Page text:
Supports parents with finding suitable childcare for children under 5 years old or up to 25 years with a Special Educational Need or Disability (SEND).

Bucks Community Childminding Network (BCCN)

Provides services such as the provision of funding for quality flexible home-based childcare to support families and children who have significant additional needs or are considered vulnerable.

Early Years Commissioning

Support finding childcare 

Portage

A home teaching service for children aged 0 to 5 years who have special needs or are delayed in two areas of their development by six months.


Other

Service Families

Support available for Service Families with children with SEND

Buckinghamshire schools

Use our filters to search all schools in Buckinghamshire by school type

Each school record will contain information about their SEN provision and a link to their Annual SEND Information report where this has been provided.

You can also find a list of all Bucks Special Schools and an interactive map of special schools.


Applying for a school place

Most children with special educational needs can be taught in mainstream schools. If your child has more severe or complex needs they may need to go to a special school or school with a special unit.

Read about applying for or choosing schools if your child has SEND.

Guide by Council for Disabled Children

The Council for Disabled Children have published a report which contains the principles of how to apply for a school place if your child or young person has a SEND.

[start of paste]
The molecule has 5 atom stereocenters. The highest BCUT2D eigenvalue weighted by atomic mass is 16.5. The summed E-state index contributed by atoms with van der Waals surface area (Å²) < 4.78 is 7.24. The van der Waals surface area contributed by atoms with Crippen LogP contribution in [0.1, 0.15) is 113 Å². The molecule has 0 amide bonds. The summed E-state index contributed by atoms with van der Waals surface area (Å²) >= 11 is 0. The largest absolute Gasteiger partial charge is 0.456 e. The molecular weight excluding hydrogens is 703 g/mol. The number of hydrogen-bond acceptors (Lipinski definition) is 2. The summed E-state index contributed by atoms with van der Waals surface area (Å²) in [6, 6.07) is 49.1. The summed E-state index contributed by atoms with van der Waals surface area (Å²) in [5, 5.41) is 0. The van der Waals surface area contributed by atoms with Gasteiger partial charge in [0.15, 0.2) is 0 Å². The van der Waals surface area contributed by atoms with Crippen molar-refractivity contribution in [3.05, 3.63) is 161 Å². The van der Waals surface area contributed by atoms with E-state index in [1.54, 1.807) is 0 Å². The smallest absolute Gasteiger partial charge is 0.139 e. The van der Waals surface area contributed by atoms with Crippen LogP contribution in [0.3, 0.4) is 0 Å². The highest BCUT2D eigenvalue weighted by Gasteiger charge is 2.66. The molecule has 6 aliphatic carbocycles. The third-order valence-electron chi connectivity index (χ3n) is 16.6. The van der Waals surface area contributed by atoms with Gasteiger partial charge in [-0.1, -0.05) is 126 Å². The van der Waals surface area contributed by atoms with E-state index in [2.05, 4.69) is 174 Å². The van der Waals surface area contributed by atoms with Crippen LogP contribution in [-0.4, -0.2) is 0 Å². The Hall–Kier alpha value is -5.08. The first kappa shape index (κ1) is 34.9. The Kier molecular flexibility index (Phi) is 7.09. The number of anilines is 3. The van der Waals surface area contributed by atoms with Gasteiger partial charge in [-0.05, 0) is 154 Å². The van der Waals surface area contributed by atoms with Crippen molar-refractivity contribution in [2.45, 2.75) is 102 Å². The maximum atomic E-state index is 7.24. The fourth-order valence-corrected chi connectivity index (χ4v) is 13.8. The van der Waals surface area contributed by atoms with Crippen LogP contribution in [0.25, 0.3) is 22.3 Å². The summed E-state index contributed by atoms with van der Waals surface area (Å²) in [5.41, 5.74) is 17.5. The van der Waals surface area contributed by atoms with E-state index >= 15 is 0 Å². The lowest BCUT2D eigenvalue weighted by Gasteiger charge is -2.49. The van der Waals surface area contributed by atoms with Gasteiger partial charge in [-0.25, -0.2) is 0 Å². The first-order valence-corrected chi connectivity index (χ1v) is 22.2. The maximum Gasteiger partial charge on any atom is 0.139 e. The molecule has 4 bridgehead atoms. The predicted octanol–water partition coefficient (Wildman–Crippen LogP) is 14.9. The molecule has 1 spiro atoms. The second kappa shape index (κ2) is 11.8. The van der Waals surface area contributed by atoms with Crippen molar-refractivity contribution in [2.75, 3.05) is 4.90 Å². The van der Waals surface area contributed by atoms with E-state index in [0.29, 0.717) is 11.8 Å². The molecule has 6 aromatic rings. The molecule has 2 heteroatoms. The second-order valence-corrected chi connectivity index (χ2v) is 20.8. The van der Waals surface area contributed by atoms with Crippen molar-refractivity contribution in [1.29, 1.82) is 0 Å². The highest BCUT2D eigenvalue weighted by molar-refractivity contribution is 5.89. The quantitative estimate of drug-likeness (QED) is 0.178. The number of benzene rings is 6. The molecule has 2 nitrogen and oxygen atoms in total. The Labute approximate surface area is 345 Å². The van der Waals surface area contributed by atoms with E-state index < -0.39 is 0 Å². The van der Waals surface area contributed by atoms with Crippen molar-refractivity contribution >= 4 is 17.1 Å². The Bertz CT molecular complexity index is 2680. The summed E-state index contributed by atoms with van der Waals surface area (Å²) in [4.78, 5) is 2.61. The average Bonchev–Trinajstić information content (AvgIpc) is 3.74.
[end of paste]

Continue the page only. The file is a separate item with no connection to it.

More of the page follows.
School admissions, children and young people with disabilities or special educational needs (PDF)


Home Education

Parents have the right to educate their child at home but where a child has an EHC Plan/Statement of SEN, certain duties will remain the responsibility of the local authority. Find out about Elective Home Education.


Accessibility

Accessibility and inclusion in schools – the Equality Act 2010

Buckinghamshire County Council has recently completed its Accessibility Strategy 


Service families 

Information for service families with a child/young person with SEND and guidance for schools with prospective SEND pupils.


Placement of pupils out of chronological year

The majority of children will start full-time education and remain within the year group appropriate to their chronological age throughout their education; however Buckinghamshire County Council recognises that a small number of children may require consideration for education provision that may better meet their needs.
The decision to either delay entry to school or to educate an in a year group outside of chronological age requires careful consideration of the individual circumstances of the child.